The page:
3.2.5. Single Crystal Casting and Rapid Solidification
♦ Single Crystal casting
The advantage of single crystal growing techniques is well illustrated by describing the
developments in casting of gas turbine blades, which are generally made of nickel-base superalloys.
The procedures involved can also be used for other alloys and components.
Conventional casting of turbine blades involves investment casting using a ceramic mould.
Liquid is poured into the mould and begins to solidify at the ceramic walls. The grain structure
developed is polycrystalline, and the presence of grain boundaries makes this structure susceptible
to creep and cracking along those boundaries under centrifugal forces at elevated temperatures.
In the directional solidification process, the ceramic mould is preheated by radiant heating. A
water-cooled chill plate supports the mould. After the liquid is poured into the mould, crystals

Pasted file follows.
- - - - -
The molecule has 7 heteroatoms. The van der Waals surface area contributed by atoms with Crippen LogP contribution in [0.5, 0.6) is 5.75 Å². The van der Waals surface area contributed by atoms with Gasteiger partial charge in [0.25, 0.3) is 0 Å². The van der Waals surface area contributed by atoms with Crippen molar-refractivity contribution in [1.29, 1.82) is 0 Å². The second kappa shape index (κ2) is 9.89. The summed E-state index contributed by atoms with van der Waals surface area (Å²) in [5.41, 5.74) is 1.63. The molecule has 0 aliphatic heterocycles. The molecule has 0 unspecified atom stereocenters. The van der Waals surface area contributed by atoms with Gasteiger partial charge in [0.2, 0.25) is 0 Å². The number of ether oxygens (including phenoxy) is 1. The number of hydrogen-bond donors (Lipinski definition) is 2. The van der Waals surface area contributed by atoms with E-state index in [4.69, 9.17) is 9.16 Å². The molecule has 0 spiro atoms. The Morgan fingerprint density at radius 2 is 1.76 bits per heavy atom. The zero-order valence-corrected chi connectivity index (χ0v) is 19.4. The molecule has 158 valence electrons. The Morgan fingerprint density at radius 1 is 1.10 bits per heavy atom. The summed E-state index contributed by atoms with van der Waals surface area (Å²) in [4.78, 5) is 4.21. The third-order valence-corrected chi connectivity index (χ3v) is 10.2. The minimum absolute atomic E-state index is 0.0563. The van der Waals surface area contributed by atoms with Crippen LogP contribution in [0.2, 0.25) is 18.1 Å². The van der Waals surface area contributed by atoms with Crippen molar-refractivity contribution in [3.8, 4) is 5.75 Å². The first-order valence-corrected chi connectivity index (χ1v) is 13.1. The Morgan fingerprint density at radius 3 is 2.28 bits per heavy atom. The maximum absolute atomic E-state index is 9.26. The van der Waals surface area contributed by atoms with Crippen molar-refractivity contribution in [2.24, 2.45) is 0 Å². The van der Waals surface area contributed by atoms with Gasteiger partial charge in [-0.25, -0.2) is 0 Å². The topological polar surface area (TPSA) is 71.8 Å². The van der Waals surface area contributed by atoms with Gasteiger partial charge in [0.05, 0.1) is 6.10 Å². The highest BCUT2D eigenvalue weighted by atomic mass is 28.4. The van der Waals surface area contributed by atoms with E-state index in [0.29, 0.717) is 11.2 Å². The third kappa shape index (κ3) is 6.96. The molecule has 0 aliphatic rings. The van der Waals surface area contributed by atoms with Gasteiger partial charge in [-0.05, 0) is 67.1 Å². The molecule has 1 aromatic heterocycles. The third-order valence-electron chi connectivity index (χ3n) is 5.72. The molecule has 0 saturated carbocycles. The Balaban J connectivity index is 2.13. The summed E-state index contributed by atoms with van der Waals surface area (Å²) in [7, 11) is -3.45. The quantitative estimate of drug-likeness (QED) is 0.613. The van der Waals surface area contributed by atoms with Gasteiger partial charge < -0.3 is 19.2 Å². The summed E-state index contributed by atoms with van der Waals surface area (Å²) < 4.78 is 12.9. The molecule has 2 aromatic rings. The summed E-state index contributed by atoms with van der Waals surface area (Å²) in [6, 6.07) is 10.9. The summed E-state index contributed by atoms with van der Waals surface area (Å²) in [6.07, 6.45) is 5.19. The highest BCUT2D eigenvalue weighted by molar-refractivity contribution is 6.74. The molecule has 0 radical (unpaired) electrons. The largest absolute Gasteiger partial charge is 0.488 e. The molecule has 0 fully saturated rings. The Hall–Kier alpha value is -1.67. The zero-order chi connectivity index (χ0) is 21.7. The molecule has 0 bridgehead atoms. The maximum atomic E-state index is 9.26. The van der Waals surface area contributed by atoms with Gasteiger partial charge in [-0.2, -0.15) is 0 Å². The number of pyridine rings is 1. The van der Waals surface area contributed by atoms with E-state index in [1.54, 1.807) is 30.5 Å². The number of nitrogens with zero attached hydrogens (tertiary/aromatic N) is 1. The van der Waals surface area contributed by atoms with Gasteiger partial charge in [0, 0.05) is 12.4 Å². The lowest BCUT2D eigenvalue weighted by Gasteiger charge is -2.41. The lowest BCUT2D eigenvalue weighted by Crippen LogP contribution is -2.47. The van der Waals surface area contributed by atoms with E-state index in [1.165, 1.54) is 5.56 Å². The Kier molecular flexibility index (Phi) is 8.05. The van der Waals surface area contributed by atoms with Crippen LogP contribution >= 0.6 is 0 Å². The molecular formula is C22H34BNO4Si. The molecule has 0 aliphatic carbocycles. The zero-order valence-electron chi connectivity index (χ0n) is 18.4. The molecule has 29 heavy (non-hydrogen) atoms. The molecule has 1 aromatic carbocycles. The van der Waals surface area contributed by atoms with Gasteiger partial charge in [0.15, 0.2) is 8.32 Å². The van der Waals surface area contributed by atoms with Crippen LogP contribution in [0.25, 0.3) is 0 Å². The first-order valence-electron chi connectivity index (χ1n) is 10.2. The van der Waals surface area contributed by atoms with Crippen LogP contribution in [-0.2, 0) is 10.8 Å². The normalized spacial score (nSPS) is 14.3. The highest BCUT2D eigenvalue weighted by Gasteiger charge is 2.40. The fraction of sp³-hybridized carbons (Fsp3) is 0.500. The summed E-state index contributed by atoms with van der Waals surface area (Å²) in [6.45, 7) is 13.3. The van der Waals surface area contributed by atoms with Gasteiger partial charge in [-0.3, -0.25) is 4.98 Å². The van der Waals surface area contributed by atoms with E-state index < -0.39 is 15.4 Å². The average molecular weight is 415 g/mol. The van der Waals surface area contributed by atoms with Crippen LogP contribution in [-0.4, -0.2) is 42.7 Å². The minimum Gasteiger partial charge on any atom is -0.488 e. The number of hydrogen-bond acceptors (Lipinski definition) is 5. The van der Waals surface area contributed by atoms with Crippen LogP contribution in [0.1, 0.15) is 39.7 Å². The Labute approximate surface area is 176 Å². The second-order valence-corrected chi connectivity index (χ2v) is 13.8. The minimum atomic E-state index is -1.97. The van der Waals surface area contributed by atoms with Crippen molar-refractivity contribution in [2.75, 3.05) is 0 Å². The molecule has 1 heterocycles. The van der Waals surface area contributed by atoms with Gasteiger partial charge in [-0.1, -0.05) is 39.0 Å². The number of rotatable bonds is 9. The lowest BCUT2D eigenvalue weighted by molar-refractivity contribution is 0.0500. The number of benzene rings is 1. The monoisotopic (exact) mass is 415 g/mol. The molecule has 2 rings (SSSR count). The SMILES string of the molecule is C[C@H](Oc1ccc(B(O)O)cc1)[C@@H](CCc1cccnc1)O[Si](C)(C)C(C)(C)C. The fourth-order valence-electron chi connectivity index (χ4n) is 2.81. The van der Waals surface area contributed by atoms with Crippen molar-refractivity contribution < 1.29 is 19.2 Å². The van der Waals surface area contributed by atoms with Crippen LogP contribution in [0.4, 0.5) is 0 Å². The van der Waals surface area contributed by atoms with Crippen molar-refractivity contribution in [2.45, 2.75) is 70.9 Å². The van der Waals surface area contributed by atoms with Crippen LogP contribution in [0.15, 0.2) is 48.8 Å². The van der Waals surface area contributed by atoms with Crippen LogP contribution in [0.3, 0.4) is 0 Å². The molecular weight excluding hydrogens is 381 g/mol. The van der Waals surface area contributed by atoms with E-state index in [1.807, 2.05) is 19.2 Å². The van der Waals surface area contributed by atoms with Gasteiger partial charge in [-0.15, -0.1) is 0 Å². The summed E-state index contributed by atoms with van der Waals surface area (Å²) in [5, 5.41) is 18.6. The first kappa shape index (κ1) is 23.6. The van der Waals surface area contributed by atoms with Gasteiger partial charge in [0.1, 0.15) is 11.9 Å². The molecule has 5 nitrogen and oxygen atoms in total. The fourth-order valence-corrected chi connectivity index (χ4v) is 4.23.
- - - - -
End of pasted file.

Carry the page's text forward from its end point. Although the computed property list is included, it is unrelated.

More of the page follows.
begin to grow at the chill-plate surface and upwards. The blade is thus directionally solidified, with
longitudinal but no transverse grain boundaries. Consequently, the blade is stronger in the direction
of the centrifugal forces developed in the gas turbine Fig 3.14.
Fig 3.14: Three methods of casting turbine blades: (a) conventional casting with ceramic mould; (b)
directional solidification; and (c) single-crystal blade
Single-crystal blades: The mould has a constriction in the shape of a corkscrew, the cross-section
of which allows only one crystal through. A single crystal grows upward through the constriction
and begins to grow in the mould. Strict control of the rate of movement is necessary. The solidified
mass in the mould is a single-crystal blade. Although more expensive than other blades, the lack of
grain boundaries makes these blades resistant to creep and thermal shock. Thus they have a longer
and more reliable service life Fig 3.14 c).
With the advent of the semiconductor industry, Single-crystal growing has become a major
activity in the manufacture of microelectronic devices. There are several methods of crystal
growing that are used world-wide, e.g:
a) Seed crystal growing (Crystal-pulling, Czochralski process)
b) Floating-zone method
c) Hydrothermal synthesis (also termed: Hydrothermal growth/method).
Fig 3.15: a) Crystal pulling and b) Floating-zone method